• Set goals and a work-out schedule
  • Start with a cardio type that you enjoy, such as swimming
  • Break the monotony by mixing up different cardio types
  • Have a variety of conditioning equipment readily available to keep your workouts exciting

How long should you do cardio for?

The Department of Health and Human Services recommends that you do at least 150 minutes each week of physical activity for adults, elderly, and even disabled persons. This translated to about 30 minutes of moderate-intensity cardio for five days a week.

However, this isn't set in stone. How long you should do cardio should largely depend on your personal fitness goals.

You can break it down into 10 – 15 minute workouts in the course of the day. Alternatively, if you've been exercising a while and are already fit, you can do more vigorous exercises for shorter time periods. These can be 25-minute workouts for three days a week.

take away

There are no two ways about it; no workout regimen is complete without a bit of cardio. Its benefits are way too many to ignore. By diversifying, you can actually find a workout routine that you enjoy, making it all far more bearable. So feel free to experiment and see what works for you. It might seem hard as you start out, but if you do a little bit of it every day, it will be second nature in no time.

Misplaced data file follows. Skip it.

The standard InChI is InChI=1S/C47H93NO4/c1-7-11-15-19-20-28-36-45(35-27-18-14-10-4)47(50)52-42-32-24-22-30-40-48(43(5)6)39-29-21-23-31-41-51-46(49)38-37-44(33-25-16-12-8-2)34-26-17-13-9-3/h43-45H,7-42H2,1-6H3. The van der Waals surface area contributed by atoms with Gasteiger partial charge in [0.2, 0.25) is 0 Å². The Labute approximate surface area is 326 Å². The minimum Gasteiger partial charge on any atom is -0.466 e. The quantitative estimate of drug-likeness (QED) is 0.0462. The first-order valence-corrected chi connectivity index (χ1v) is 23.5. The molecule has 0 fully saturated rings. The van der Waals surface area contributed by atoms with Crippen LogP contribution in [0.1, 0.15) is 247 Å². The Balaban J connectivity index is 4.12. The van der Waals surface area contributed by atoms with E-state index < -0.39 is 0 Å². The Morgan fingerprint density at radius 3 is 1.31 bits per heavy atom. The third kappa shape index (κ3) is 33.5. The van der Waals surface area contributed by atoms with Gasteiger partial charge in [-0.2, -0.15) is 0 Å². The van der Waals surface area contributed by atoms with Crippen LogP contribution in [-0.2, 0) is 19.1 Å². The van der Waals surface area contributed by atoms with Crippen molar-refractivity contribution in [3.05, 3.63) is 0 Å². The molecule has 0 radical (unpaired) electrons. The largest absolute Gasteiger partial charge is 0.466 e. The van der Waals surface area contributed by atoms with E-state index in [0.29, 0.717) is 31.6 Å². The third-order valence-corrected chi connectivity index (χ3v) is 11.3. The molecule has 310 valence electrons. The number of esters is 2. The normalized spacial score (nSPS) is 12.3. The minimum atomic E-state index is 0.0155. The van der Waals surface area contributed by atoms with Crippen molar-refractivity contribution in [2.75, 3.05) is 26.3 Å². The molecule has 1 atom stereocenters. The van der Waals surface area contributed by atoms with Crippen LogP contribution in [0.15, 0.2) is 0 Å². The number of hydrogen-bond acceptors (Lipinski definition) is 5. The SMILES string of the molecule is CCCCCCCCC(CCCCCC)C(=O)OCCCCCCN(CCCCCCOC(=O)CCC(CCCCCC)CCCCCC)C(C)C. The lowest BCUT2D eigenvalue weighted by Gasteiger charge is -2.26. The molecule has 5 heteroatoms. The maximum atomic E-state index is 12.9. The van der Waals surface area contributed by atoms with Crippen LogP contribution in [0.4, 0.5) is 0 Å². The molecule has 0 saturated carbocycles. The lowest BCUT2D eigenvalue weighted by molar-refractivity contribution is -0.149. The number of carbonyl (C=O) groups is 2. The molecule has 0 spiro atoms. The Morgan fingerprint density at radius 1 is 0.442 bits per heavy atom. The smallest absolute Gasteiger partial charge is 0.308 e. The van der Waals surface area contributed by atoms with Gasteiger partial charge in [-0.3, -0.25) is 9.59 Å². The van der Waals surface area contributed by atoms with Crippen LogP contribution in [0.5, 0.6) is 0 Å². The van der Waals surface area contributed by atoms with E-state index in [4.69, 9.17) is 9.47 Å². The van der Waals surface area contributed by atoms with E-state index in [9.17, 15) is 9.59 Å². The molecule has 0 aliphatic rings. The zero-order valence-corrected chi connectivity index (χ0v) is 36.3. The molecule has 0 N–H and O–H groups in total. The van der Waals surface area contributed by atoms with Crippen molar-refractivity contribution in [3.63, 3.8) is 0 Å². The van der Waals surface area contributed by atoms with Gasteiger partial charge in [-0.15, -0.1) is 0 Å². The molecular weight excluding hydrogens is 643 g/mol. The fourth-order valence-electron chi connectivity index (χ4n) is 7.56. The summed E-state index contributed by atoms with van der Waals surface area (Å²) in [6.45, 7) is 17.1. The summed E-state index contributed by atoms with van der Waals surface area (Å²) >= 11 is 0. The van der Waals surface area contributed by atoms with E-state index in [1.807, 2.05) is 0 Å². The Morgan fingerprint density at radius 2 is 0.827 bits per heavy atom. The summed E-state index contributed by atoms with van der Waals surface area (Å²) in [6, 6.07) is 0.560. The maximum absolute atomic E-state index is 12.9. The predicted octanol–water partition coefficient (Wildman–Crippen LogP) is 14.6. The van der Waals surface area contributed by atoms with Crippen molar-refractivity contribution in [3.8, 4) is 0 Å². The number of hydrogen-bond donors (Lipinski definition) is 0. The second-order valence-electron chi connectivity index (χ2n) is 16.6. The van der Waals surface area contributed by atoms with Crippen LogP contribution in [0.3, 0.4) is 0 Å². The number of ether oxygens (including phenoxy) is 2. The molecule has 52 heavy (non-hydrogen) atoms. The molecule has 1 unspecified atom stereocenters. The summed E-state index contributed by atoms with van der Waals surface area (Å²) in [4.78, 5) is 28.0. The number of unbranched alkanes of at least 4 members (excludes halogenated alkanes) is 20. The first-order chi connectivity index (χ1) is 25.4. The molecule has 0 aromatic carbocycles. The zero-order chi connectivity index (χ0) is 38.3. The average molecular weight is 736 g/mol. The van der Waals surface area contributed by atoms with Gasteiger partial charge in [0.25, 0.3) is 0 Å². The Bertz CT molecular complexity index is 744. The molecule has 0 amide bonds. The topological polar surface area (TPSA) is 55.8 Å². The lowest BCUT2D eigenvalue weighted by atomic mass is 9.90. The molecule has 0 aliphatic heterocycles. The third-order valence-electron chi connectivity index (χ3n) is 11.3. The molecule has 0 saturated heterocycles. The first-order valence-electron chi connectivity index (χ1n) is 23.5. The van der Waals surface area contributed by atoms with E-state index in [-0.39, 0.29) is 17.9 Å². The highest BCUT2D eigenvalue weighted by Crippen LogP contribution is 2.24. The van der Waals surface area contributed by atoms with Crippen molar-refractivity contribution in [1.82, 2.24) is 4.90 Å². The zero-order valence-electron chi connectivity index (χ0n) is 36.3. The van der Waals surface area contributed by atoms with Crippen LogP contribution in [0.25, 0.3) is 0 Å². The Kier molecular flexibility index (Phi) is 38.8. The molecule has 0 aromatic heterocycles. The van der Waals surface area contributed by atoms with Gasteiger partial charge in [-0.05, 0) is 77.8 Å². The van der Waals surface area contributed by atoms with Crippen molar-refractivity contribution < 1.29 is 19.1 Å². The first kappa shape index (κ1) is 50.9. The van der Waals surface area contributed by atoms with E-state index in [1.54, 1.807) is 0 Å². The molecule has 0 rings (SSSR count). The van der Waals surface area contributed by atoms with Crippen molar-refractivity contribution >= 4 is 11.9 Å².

Of course, it is also easier to achieve your fitness goals if you have the equipment with you. At Tru Grit Fitness we have all you need to get started. This includes everything from a non motorized treadmill to stationary exercise bikes and weights, which will contribute to making your workouts more fruitful. So check out our website today and pick something out.